But Macrauchenia patachonica is neither a llama nor a horse, nor an elephant, a new analysis of its fossils shows. What exactly this creature was puzzled scientists, including the father of evolution, Charles Darwin. Its origin and what happened to its species had largely remained a mystery - until now.
Scientists from the University of Potsdam in Germany and the American Museum of Natural History analyzed mitochondrial DNA extracted from a fossil found in a cave in southern Chile. Here's what they discovered: Macrauchenia is a distant relative of horses, rhinos and tapirs, and together, they're part of a group called Perissodactyla. The animal's lineage and that of modern perissodactyls, which includes zebras and rhinos, split about 66 million years ago, around the time of the dinosaurs' extinction, and hadn't had a common ancestor since then.
"We were able to, for the first time using DNA evidence, place a very weird mammal in its proper evolutionary context," Ross MacPhee, a curator for the American Museum of Natural History and one of the leaders of the study published last week, told The Washington Post. "Prior to this study, that was not clear."
In studying ancient DNA, scientists usually rely on genetic material from a species' close evolutionary relatives, according to the American Museum of Natural History. But because Macrauchenia doesn't have any close living relatives, scientists had to find another way to reconstruct its genetic makeup, the lead author, Mick Westbury of the University of Potsdam, said in a news release. Scientists used the DNA of a number of living species as reference points and eventually recovered about 80 percent of Macrauchenia's mitochondrial genome.
A related 2015 study analyzed protein from the bones of Macrauchenia and another strange creature that existed around the time, called Toxodon. Darwin first discovered the fossils of both animals in the 19th century.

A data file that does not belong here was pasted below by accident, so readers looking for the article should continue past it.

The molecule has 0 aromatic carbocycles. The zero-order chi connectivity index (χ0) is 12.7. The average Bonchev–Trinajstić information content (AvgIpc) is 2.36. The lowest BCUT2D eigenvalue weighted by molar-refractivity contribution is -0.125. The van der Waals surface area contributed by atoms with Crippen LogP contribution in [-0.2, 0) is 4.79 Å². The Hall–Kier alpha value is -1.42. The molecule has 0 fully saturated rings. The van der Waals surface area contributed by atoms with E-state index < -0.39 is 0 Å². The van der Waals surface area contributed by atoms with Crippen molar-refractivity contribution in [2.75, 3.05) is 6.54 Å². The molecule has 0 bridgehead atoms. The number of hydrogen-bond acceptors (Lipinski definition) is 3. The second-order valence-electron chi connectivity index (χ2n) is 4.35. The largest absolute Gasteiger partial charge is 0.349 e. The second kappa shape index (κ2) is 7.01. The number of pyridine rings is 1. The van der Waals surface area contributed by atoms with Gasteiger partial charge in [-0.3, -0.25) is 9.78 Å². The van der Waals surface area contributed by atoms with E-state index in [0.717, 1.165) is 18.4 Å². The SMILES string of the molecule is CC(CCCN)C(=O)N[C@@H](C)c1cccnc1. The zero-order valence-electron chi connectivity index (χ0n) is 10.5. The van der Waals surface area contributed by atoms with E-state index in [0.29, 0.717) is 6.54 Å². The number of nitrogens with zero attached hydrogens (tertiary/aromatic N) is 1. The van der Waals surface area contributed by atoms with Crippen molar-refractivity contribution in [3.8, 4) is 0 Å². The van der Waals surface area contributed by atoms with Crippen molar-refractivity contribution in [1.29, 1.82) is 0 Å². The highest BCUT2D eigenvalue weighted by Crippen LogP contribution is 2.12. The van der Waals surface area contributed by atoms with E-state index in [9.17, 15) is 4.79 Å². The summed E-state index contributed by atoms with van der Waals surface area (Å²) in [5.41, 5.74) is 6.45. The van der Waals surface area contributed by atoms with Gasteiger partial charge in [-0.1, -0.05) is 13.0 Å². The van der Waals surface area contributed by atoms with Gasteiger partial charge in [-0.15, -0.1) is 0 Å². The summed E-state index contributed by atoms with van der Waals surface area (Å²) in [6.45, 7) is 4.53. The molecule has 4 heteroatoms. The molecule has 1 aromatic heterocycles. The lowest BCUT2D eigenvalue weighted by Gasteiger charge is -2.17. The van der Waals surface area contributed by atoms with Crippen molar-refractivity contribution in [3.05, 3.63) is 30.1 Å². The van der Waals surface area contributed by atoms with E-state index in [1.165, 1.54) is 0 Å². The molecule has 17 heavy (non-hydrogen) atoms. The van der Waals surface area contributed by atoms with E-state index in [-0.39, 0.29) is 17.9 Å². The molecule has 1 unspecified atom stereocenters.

The earlier study had much of the same findings and placed Macrauchenia and Toxodon under the Perissodactyla group. But the most recent DNA analysis is more precise and allowed scientists to pinpoint when Macrauchenia separated from the evolutionary lineage that produced modern-day horses, rhinos and tapirs, MacPhee said.
"In science, it's always important to corroborate results, use different approaches, different molecules," MacPhee said.
The group was unable to conduct the same DNA analysis on Toxodon. But MacPhee said he's optimistic considering the success with Macrauchenia.
The two were the last of the South American native ungulates, a highly diverse group of hoofed mammals that roamed the continent millions of years ago. Many of them disappeared 20,000 years ago, and Macrauchenia and Toxodon vanished about 10,000 years ago.
Darwin discovered the first Macrauchenia and Toxodon fossils in 1834 during his travels to South America. He found Macrauchenia on the southern coast of Argentina.
And while in Uruguay, he heard about a farmer who dug up "some extremely strange beast" and went to check it out, MacPhee said. That animal was Toxodon, which was about twice the size of Macrauchenia. Darwin described it as the "strangest animal ever discovered." It had curved teeth, similar to that of a rodent. It was about the same size as a rhino, had very short legs, a huge body and an enormous skull, MacPhee said.
"He was really amazed by the beast, which is something to underline," MacPhee said of Darwin. "He had never seen anything like them. Nobody had ever described anything like them."
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